The retroactive outing of somebody of Zhou’s stature is sure to court controversy, and this could well have made Ms. Tsoi’s book the most buzzed about title on the private life of a Chinese leader in years — had it not appeared around the same time that Hong Kong booksellers associated with salacious works on Xi Jinping and Peng Liyuan’s behind-closed-doors activities began mysteriously disappearing.
Homosexuality was illegal in the PRC until 1997. Before then, men who had sex with other men risked the charge of “hooliganism.” And it was only in 2001 that the Chinese Psychiatry Association removed homosexuality from its list of mental disorders. While social mores are changing, especially in China’s cities, it is still far from unusual to encounter members of the older generation who believe that homosexuality is a foreign vice, an unfortunate by-product of China’s opening to the outside world.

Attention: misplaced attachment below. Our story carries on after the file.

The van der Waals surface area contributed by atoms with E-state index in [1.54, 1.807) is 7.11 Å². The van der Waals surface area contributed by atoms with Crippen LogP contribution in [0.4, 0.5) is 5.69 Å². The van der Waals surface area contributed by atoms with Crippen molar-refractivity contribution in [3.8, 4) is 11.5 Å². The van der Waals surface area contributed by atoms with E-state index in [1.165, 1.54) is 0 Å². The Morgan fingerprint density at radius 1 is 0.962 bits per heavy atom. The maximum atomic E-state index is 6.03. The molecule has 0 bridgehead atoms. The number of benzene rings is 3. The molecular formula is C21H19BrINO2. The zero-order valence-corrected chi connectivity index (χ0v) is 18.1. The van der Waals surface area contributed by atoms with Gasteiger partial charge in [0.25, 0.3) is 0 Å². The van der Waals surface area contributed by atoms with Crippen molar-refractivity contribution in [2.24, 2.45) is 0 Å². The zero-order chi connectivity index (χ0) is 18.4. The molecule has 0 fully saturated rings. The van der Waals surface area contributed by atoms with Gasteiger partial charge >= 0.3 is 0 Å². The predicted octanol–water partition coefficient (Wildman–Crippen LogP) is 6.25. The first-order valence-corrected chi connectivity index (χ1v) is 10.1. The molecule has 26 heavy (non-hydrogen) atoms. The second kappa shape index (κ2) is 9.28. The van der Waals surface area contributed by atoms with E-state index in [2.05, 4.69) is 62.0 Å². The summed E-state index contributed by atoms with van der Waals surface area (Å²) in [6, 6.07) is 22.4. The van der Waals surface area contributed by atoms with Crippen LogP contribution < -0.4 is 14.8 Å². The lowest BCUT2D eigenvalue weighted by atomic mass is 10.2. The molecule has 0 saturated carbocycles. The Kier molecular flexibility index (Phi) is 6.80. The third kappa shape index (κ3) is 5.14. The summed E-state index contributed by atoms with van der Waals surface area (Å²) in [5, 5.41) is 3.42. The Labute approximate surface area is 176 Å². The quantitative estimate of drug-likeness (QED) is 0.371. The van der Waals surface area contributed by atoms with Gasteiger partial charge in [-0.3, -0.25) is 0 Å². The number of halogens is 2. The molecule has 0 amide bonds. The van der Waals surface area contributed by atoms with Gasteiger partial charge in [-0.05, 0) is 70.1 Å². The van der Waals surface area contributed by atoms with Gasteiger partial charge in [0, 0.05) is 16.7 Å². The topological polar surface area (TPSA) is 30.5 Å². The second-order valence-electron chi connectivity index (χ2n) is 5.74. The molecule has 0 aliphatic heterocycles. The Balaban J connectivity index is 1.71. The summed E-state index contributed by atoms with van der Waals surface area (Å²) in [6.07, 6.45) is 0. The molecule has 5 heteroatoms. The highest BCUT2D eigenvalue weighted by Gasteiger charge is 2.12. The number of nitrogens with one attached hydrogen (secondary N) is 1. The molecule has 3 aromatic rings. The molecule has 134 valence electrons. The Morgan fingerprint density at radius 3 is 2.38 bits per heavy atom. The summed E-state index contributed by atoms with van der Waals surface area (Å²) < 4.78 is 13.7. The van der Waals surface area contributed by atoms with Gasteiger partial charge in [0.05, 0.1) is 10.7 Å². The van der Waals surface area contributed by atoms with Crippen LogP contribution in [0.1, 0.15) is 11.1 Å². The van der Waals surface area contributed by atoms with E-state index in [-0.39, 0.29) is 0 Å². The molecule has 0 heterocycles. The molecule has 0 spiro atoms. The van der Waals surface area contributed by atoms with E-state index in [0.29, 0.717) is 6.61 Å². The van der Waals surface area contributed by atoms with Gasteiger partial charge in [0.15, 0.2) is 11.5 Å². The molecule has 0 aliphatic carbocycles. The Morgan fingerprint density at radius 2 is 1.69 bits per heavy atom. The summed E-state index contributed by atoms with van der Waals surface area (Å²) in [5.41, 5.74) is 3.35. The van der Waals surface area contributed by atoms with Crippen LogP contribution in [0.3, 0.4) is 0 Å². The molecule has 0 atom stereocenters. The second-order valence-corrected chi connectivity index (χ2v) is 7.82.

But retroactively outing a historical figure remains problematic, not because of the sex — Zhou Enlai may well have had erotic relations with other men — but because such studies are often methodologically flawed. Too often, contemporary understandings of romance and sexuality, gay or straight, are read into texts from another time period. But doing so can prejudice the data and lead to shaky conclusions. It is an error of perception when we use present-day standards to judge or categorize evidence of past behavior.